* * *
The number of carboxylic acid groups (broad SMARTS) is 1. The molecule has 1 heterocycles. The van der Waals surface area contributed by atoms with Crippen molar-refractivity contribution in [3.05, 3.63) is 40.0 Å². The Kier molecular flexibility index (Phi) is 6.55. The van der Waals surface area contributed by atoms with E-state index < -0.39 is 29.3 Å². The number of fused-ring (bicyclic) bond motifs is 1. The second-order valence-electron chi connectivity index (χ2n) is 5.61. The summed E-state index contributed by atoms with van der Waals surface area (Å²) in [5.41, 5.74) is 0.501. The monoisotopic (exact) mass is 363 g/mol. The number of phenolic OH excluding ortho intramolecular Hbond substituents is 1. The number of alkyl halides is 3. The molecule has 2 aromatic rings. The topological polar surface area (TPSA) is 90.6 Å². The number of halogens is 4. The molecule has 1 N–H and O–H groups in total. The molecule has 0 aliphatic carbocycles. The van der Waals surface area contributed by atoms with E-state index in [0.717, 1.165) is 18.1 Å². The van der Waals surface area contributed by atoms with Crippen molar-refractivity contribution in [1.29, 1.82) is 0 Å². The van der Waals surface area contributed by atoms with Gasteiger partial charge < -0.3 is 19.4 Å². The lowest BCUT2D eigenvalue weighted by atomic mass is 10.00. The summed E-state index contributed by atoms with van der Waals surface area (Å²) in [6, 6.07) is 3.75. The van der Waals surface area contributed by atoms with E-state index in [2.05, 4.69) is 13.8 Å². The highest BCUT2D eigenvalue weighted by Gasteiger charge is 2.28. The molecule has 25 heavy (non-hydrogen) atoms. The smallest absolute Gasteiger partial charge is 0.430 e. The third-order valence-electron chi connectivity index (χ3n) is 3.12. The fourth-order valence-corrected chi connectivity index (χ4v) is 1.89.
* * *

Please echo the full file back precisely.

The number of carboxylic acid groups (broad SMARTS) is 1. The molecule has 1 heterocycles. The van der Waals surface area contributed by atoms with Crippen molar-refractivity contribution in [3.05, 3.63) is 40.0 Å². The Kier molecular flexibility index (Phi) is 6.55. The van der Waals surface area contributed by atoms with E-state index < -0.39 is 29.3 Å². The number of fused-ring (bicyclic) bond motifs is 1. The second-order valence-electron chi connectivity index (χ2n) is 5.61. The summed E-state index contributed by atoms with van der Waals surface area (Å²) in [5.41, 5.74) is 0.501. The monoisotopic (exact) mass is 363 g/mol. The number of phenolic OH excluding ortho intramolecular Hbond substituents is 1. The number of alkyl halides is 3. The molecule has 2 aromatic rings. The topological polar surface area (TPSA) is 90.6 Å². The number of halogens is 4. The molecule has 1 N–H and O–H groups in total. The molecule has 0 aliphatic carbocycles. The van der Waals surface area contributed by atoms with E-state index in [0.717, 1.165) is 18.1 Å². The van der Waals surface area contributed by atoms with Crippen molar-refractivity contribution in [1.29, 1.82) is 0 Å². The van der Waals surface area contributed by atoms with Gasteiger partial charge < -0.3 is 19.4 Å². The lowest BCUT2D eigenvalue weighted by atomic mass is 10.00. The summed E-state index contributed by atoms with van der Waals surface area (Å²) in [6, 6.07) is 3.75. The van der Waals surface area contributed by atoms with E-state index in [2.05, 4.69) is 13.8 Å². The highest BCUT2D eigenvalue weighted by Gasteiger charge is 2.28. The molecule has 25 heavy (non-hydrogen) atoms. The smallest absolute Gasteiger partial charge is 0.430 e. The third-order valence-electron chi connectivity index (χ3n) is 3.12. The fourth-order valence-corrected chi connectivity index (χ4v) is 1.89.